Washington Public Assistance for Immigrants Who Are Not Lawfully Present
Authored By: Northwest Justice Project
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This explains what benefits you may be eligible for if you are an immigrant who is not considered to be lawfully present in the U.S. #7934EN
- I am not lawfully present. Am I eligible for any public assistance?
- I am not eligible. Can I still apply for assistance for my family members?
- If I apply for assistance for myself, will I be reported to immigration authorities?
- What if I am just applying for my children?
- How do I apply for public assistance?
- I do not speak English. I want to apply for assistance. What should I do?
- I do not understand a notice from the agency. What can I do?
- Should I also keep copies of things I give the agency?
- Will getting assistance make me ineligible for lawful permanent resident (green card) status in the future?
- What if I lost my immigration documents?
- What if they deny my benefits application?
- Get Legal Help
This fact sheet explains what benefits you may be eligible for if you are an immigrant who is not considered to be lawfully present in the U.S.
You probably are not considered lawfully present if you
Entered the U.S. without being inspected and admitted by an immigration officer
Have overstayed or violated your original immigration status
You have not applied for or been granted an immigration status that currently allows you to legally remain in the U.S.
I am not lawfully present. Am I eligible for any public assistance?
Maybe. You may be eligible for limited programs if you meet other requirements, such as having a low income. These programs include:
medical coverage for pregnant women
medical coverage for children – read Apple Health for Kids Program
medical coverage for dialysis or cancer treatment
immunizations, testing for and treatment of communicable diseases, including coronavirus (COVID-19)
school lunch, child nutrition programs, foster care and adoption assistance
higher education loans
Head Start and other education programs
Job Training Partnership Act
community programs necessary to protect life or safety such as domestic violence shelters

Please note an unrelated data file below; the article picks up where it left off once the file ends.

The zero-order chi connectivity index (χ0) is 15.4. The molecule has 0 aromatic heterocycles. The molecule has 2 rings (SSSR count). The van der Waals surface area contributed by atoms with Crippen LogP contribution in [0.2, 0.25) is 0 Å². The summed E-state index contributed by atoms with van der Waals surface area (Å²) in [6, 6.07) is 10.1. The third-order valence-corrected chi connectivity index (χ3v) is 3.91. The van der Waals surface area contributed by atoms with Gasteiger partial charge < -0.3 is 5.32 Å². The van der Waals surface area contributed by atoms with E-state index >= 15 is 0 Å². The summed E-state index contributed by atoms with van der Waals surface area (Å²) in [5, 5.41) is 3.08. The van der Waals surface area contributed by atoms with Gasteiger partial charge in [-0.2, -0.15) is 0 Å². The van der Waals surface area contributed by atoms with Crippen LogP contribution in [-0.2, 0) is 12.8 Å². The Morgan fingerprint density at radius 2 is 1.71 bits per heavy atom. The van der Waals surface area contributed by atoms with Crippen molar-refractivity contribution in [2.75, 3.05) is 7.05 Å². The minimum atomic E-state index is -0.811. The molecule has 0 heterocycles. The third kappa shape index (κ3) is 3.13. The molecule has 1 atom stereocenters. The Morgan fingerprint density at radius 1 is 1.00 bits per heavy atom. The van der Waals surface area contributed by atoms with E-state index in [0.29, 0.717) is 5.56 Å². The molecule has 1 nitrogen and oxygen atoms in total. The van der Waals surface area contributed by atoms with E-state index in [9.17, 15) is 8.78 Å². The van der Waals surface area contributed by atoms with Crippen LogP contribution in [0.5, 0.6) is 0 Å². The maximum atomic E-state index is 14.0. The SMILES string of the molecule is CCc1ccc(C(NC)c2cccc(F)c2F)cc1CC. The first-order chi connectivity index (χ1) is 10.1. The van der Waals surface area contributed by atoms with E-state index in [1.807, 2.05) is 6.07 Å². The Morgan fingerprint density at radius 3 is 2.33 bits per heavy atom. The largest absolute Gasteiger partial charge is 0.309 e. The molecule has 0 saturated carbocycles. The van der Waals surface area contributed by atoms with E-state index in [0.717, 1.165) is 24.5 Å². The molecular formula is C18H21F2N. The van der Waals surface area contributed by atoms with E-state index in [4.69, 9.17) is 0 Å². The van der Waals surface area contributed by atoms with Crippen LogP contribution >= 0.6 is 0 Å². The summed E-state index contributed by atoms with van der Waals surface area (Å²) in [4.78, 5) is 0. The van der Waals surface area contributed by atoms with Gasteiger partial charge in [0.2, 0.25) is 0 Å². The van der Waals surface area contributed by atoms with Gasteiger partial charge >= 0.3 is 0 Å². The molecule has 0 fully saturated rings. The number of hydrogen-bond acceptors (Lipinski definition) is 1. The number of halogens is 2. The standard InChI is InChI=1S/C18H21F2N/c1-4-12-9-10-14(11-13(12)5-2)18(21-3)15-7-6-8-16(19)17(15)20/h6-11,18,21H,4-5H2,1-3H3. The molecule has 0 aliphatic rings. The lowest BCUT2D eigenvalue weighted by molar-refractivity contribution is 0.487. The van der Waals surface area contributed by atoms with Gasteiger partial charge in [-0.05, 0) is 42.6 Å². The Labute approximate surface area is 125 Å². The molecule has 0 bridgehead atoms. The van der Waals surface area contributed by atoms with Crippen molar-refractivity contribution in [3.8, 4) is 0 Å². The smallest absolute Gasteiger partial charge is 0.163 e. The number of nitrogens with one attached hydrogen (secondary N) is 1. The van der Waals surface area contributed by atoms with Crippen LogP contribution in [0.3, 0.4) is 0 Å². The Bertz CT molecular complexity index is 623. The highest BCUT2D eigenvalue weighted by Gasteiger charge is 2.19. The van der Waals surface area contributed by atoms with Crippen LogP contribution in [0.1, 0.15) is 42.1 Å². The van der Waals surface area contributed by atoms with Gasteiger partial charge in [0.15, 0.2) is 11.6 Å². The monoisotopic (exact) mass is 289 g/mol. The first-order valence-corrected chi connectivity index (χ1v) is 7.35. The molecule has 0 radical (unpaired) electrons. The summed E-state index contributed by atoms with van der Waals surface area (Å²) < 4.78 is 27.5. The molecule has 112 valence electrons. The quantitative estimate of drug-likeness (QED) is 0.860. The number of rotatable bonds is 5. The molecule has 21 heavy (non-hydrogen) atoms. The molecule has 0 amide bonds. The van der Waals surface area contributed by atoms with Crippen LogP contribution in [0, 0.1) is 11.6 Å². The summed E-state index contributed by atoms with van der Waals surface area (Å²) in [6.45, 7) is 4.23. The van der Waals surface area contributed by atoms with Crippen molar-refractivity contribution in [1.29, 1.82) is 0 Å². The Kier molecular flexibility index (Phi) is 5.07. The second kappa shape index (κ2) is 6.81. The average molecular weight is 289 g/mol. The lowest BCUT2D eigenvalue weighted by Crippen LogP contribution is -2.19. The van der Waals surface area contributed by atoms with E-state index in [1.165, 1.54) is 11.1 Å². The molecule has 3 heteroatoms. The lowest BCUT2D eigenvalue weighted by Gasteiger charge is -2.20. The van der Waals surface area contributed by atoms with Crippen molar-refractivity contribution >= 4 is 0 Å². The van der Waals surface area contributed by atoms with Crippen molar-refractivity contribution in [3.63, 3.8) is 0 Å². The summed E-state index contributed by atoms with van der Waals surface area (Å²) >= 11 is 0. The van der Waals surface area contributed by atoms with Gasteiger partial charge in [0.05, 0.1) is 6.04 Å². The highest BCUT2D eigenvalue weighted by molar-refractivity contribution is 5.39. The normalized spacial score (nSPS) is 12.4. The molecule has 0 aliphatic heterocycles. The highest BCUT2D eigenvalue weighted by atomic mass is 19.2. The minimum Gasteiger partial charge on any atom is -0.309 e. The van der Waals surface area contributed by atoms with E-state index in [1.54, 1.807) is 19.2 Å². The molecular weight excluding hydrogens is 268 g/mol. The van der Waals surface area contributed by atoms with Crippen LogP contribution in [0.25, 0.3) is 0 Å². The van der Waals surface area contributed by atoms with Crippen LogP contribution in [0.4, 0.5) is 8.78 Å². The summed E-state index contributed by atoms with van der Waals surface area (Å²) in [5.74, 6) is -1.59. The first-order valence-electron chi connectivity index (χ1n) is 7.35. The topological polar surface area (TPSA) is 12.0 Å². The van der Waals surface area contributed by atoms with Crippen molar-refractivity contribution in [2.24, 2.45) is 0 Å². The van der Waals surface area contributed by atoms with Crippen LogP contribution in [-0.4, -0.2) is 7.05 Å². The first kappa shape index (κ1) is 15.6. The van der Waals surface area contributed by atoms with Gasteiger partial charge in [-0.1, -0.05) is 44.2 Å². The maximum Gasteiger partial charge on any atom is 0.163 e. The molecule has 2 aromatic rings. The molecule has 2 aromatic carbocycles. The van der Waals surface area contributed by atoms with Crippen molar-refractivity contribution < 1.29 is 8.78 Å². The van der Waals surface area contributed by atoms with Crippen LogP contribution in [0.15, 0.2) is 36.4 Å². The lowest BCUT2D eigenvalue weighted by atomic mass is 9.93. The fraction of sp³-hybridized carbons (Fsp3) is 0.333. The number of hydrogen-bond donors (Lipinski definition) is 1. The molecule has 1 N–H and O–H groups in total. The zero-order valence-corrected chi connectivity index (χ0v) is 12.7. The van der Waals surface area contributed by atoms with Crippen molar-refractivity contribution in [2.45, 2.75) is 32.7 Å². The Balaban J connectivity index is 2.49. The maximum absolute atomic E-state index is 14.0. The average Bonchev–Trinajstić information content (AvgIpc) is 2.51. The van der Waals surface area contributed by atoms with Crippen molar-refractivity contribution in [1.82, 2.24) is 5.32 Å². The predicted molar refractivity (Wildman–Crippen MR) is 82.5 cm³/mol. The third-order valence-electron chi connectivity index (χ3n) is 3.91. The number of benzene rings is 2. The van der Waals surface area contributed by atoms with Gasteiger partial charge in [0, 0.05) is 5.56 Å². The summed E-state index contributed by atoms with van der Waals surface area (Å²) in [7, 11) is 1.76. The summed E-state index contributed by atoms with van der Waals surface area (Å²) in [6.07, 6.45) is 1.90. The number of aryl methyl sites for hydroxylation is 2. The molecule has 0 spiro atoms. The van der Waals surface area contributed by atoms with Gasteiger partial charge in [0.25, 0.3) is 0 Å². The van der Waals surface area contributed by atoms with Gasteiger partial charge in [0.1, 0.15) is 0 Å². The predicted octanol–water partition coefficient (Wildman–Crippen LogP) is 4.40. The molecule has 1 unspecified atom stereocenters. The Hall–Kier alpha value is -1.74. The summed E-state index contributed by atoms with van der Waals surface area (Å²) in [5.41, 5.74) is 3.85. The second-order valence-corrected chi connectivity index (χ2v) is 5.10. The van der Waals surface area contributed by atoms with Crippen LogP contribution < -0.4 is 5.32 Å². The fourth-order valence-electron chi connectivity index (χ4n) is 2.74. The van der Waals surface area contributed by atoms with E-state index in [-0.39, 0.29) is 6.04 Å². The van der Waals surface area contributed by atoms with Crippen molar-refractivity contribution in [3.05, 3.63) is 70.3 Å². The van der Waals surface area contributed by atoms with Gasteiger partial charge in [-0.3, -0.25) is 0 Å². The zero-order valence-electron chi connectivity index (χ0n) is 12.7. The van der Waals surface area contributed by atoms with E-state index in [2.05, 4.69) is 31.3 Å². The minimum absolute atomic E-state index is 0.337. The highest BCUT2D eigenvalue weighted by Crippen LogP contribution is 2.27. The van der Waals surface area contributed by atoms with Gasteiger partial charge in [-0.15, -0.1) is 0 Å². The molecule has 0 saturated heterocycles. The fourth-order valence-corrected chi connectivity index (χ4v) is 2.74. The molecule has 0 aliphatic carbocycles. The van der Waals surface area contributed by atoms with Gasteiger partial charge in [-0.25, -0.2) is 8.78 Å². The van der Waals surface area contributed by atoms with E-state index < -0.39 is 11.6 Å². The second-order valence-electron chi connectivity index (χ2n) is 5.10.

A once-a-year emergency cash grant for families –read Consolidated Emergency Assistance Program (CEAP): Extra Money for Needy Families
I am not eligible. Can I still apply for assistance for my family members?
Yes. They may be eligible even if you are not. All children with low incomes in the state of Washington are eligible to get free or reduced fee medical coverage. Their immigration status does not matter.
If I apply for assistance for myself, will I be reported to immigration authorities?
There is very little risk of this. A number of laws and policies protect the privacy of the information you give when you apply for benefits.
If you apply for medical assistance, the information you give can only be used to determine if you are eligible for that assistance. It cannot be used for immigration enforcement.
For most other types of benefits, your information can only be reported to immigration authorities if all of these is true:
An immigration official or court has ordered you deported or removed.
You give state officials a document showing you have been ordered deported or removed.
An administrative law judge reviews the document. and determines it is valid.
What if I am just applying for my children?
You do not need to give information about your own immigration status if you are only applying for other family members. You may need to give proof of your income.
How do I apply for public assistance?
Cash and food assistance: apply at your local office of DSHS (Department of Social and Health Services).
Most medical programs: apply through Healthplanfinder online at www.wahealthplanfinder.org, by phone at 1-855-923-4633 (1-855-WAFINDER), or ask for a paper application from Healthplanfinder or from your local DSHS office. If you go online, make sure you go to www.wahealthplanfinder.org. Many community clinics have “in-person assisters.” They can help you apply.